My long long overdue update from my trip to China. I went to China in August 2010 intent on finding a special needs school or any public school to visit. I was, and am, still curious about the education system in China. However, there is not a lot of research being done on special education pedagogy or policy, a specific interest of mine. On my trip, I really wanted to talk with some local administrators, teachers, and parents, to see what their experience has been like in China. It was not until the last day of my time in China, did I find a school nearby still in session. I was lucky enough to organize a trip to the school Beijing Xing Guang Road Development Center with my friend Xiao Ai.
THE ATTITUDE IN CHINA
From speaking with the parents and teachers, one thing is for certain, China's emphasis on special education is not nearly as strong as in the United States, for various reasons. Disabilities in general (learning, behavioral, emotional, physical, etc.) is very much looked down upon in China. There is a very strong social stigma against people with disabilities. China is a society where guanxi, or who you know and who is in your network, is one of the only ways to climb up the social ladder and get out of your impoverished or difficult living conditions. The rung you step on, isn't made from your hard work, it's the shoulder of another person that you are stepping on. Understanding that Chinese society is structured around relationships of people using each other to gain leverage or benefits in society, whether it means getting a job in government or an inside acceptance to Beijing University, helps us understand why it is that people with disabilities are shunned and literally hidden from view in society. It is a prevalent idea in China that people with disabilities have no immediate benefit to society; it is argued they harbor no political connections to let people in on certain jobs or positions and thus, people see no use in getting to know them or understanding/improving their conditions.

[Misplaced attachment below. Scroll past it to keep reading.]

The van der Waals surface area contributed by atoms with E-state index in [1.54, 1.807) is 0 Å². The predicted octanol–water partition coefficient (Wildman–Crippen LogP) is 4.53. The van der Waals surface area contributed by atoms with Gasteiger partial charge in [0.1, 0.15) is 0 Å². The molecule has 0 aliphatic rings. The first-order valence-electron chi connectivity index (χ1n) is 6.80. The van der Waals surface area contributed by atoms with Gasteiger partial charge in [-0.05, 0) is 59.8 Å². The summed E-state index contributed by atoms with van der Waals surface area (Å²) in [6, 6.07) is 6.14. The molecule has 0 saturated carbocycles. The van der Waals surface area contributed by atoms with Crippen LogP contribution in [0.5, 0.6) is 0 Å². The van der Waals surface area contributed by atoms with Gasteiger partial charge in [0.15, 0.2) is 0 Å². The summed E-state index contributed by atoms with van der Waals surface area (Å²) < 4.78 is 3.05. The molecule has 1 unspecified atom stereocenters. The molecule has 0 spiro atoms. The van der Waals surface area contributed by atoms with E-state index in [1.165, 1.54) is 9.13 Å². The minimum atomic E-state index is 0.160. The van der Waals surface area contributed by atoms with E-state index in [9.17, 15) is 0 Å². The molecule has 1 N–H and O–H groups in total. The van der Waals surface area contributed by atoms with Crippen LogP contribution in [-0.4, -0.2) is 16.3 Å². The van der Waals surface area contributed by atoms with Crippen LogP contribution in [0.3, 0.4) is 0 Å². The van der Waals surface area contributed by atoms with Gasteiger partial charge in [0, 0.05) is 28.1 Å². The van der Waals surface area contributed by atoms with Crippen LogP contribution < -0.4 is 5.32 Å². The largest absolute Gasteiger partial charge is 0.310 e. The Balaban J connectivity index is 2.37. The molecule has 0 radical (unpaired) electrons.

Chinese people with disabilities from an early age have grown up with this idea that they do not belong in society, that they should stay hidden if guests come over. This marginalized reality, I'm sure, is not just isolated to China. Depending on how society is structured and the openness of that society to talk about disabilities regardless of stigma can affect policy and how families get services.
THE CURRENT SITUATION
In China, there has been some improvements in helping finance the education of kids with special needs, according to the administrator I spoke to at Beijing Xing Guang Road Center. There is not enough funding, however, to support para professionals, social workers, physical therapists, and other various support staff at special ed schools. Much of the 1-1 individual work that students benefit from in the United States from social workers and physical therapists, is work that teachers have to do in the classroom in China. The teaching responsibilities are much greater in China because there is less staff to help.
Parents want to be proactive and improve, so many families have been reaching out of their shell to help their child. In a society where disability is rarely talked about, the government is at least issuing disability certificates that will allow families to get some special services for their kids. According to the administrator I spoke to, most special ed schools are in the form of after-school programs or all-day schools.
These classrooms, though, are not integrated with the mainstream population of kids. In other words, they have no inclusive classrooms where both special ed and general ed students work side by side. Taiwan and the United States have integrated classrooms, but it is only slowly getting started in China with a special needs class visiting a general ed classroom once per week, at best. I asked how the general ed students reacted to new students coming into their classroom and the administrator said that although their aim was amicability, there were some hostile reactions by both groups of students. As you can imagine, many students did not know how to interact with students who were very different from them. I hope that the teachers held discussions with the students about different and inclusion that would have eased misunderstanding, but it's very hard to operate in a society that still holds a strong stigma against people with disabilities.